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I want change fileformat of all the files.

So I open them use vim *.

Then I want to know if there is any simple way to do this, rather than typing :set fileformat=unix and :wfor each file one by one.

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maybe you can use dos2unix for ALL your file in shell first –  How Chen Jan 6 '13 at 3:37
@HowChen: thank you for providing this command. But I also want to do how to do same operation to all opened files in vim. –  pktangyue Jan 6 '13 at 3:46
Why do you want to do it via vim? Why is that better than doing it in the shell with dos2unix? –  Andy Lester Jan 6 '13 at 4:06
@AndyLester: I have done that with dos2unix. And I think I may need to do same operation to many files in vim in other cases. –  pktangyue Jan 6 '13 at 4:20
@pktangyue: You should not need to convert line endings in vim if you have already done it with dos2unix. Why do you think you need to do it in vim? –  Andy Lester Jan 6 '13 at 4:29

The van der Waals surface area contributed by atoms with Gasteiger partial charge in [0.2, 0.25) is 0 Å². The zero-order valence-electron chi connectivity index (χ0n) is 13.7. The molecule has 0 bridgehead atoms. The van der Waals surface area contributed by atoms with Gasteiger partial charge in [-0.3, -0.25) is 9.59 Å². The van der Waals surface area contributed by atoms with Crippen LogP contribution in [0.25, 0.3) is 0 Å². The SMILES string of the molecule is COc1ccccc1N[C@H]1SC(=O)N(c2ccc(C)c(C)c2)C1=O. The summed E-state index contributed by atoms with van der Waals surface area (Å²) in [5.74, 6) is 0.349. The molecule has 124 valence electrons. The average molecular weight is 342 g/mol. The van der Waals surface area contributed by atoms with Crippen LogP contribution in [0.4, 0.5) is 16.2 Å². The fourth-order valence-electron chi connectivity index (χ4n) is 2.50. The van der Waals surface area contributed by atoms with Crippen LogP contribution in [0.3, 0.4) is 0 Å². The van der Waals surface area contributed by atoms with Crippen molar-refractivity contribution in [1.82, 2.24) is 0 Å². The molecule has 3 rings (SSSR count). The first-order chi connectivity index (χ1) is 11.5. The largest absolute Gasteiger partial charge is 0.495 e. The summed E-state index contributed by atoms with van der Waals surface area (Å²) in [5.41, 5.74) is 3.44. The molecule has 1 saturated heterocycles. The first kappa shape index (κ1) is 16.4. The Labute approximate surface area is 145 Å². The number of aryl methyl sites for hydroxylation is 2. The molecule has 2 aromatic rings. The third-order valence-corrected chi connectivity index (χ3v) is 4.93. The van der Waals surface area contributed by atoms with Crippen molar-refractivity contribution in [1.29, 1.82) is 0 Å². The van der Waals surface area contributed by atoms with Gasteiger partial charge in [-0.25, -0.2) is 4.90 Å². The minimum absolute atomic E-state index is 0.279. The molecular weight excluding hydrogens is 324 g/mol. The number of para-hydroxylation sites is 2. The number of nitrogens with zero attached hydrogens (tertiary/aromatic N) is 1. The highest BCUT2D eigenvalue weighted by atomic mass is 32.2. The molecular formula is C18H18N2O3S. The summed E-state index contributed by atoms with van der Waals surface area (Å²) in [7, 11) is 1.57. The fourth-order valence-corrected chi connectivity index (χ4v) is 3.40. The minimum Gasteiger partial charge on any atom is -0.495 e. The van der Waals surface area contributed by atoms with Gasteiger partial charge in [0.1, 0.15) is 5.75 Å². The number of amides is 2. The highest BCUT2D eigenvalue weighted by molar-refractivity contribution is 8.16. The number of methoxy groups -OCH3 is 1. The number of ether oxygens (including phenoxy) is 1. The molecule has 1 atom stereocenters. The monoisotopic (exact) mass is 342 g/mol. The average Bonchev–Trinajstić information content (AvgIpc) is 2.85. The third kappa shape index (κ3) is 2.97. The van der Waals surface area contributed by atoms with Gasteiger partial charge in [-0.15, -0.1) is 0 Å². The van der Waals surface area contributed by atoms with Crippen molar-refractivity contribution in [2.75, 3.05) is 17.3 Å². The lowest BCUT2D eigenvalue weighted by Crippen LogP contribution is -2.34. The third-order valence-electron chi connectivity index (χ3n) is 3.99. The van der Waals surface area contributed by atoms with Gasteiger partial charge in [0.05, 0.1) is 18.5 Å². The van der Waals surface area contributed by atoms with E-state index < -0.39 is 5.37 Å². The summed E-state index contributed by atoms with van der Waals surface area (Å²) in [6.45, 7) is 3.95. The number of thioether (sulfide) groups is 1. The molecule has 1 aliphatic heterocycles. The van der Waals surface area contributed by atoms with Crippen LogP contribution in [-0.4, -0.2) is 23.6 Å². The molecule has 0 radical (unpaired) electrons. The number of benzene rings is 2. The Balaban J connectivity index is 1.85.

3 Answers 3

up vote 0 down vote accepted

Maybe you need bufdo?

 :help bufdo
 bufdo[!] {cmd}     Execute {cmd} in each buffer in the buffer list.
 It works like doing this: 
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Thank you. And I find other similar commands, like :windo :tabo :argdo. –  pktangyue Jan 6 '13 at 7:32

argdo is what you want, not bufdo, since you want to do it on every argument and you don't (necessarily) want to open every file first.

:argdo set ff=unix | update

should do the trick.

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Sure, you can do this using vim record and play feature. Follow these steps

1. Open all files using vim *
2. Press "qq" to start recording
3. :set ff=unix
4. :wn
5. Press again "q" to stop recording
6. Execute like "100@q"

Here 100 is the approximate number of files, but don't worry if you gave more number also. It'll stop when it finishes all buffer saying "E165: Cannot go beyond last file". You can get the number of file is by doing "ls | wc -l" before you open.

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